The signing of the Phase One trade agreement in Washington between the United States and China last month was a positive development, but unless it leads to a dramatic change in the bilateral relationship it is unlikely to substantially influence a new global trend that now seems to be in full force.
The world is now faced not only with the implications of China’s rise to superpower status and its growing economic clout and the challenges this raises, but also with a United States that is pursuing an inconsistent foreign policy and a growing sense of ongoing and increasingly strategic rivalry between the US and China.
This new reality is placing many smaller countries in a new and unfamiliar position, having to navigate and promote their own interests while balancing the demands of the two competing superpowers.
The realignment of global and regional actors is extremely dynamic, creating unprecedented threats, risks, and opportunities. As the United States is perceived to be decreasing its involvement in Asia and in the Middle East, regional regimes are increasingly eyeing China as a potential regional game-changer in the spheres of trade, economy, energy, as well as defence and foreign policy.
In recent years, China has become substantially more active in the Middle East, including through the Belt and Road Initiative, and this trend is likely to continue. China’s economic engagement with Israel has grown substantially too, including Chinese investments in strategic infrastructure and technology.
With the global geostrategic landscape changing rapidly, many countries are feeling pressured. In Europe, for example, countries such as Britain, Germany, and Spain are feeling the crunch as the United States actively works to persuade allies to block the involvement of Huawei and other Chinese tech companies in 5G networks.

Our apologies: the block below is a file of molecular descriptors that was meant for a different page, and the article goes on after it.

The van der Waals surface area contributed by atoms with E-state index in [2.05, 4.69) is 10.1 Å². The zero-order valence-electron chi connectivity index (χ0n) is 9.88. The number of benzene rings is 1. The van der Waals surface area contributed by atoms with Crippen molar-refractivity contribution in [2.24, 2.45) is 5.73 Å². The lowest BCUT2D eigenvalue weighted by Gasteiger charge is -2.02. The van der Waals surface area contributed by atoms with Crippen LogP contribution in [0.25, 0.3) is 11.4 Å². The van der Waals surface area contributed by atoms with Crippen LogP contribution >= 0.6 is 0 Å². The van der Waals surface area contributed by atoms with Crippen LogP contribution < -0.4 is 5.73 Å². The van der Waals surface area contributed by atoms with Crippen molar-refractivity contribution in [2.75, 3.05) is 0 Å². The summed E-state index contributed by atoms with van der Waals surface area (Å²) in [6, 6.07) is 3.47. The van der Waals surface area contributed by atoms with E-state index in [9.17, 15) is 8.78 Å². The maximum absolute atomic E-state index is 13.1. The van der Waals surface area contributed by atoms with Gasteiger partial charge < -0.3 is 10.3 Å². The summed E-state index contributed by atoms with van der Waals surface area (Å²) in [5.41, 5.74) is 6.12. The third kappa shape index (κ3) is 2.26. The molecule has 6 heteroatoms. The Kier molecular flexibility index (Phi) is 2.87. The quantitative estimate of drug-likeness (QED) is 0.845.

This phenomenon is relevant not only for technology issues. Many small to medium-sized countries, including Australia, Singapore, Israel, and other countries in Europe, Asia, and the Middle East (particularly in the Gulf), that have a strong connection with the United States are also seeking a closer economic relationship with China.
These “stuck in the middle” countries should seek to learn and actively engage with one another. For such smaller powers the evolving challenges of an ongoing state of aggressive competition between the world’s two leading powers are substantial and require astute handling.
But this state of global and regional geopolitical uncertainty creates new opportunities as well. Smaller countries should identify and grasp the new opportunities that this changing landscape presents. Taking a proactive approach, smaller countries should aim to move away from the old divides, and to create new coalitions within and between regions, in particular the Asia-Pacific and the Middle East.
Such new coalitions can take a number of different forms, for example, the establishment of a new ASEAN-Middle East Innovation Forum. This would be a multilateral coalition focused on strengthening relations and cooperation between countries in Southeast Asia and the Middle East by bringing together unique capabilities and technological innovations to deal with the real needs in both regions, including water desalination, food safety, green energy and clean technology, healthcare, education, science and technology.
Such broader cross-regional cooperation could also provide an effective platform for joint promotion of regional and global solutions to transnational problems such as climate change, crises management, people smuggling and immigration, and terrorism. It could also act as a platform to bring together countries that do not normally sit at the same table.
Another way to step out of the familiar boundaries of state-to-state diplomacy could be to engage in city diplomacy – transcending the limitations and constraints of states, and creating agile joint frameworks directly with cities, metropolitans, and provinces. This approach could help in finding quick and effective solutions for pressing needs and interests.
As the competition between the two superpowers seems likely to continue into the foreseeable future, smaller countries need to join forces to develop a greater understanding of the challenges involved and create innovative new forms of cooperation.
(Dr Gedaliah Afterman has served as an Australian diplomat at the Australian Embassy in Beijing where he worked on issues related to China’s foreign policy including the Middle East)
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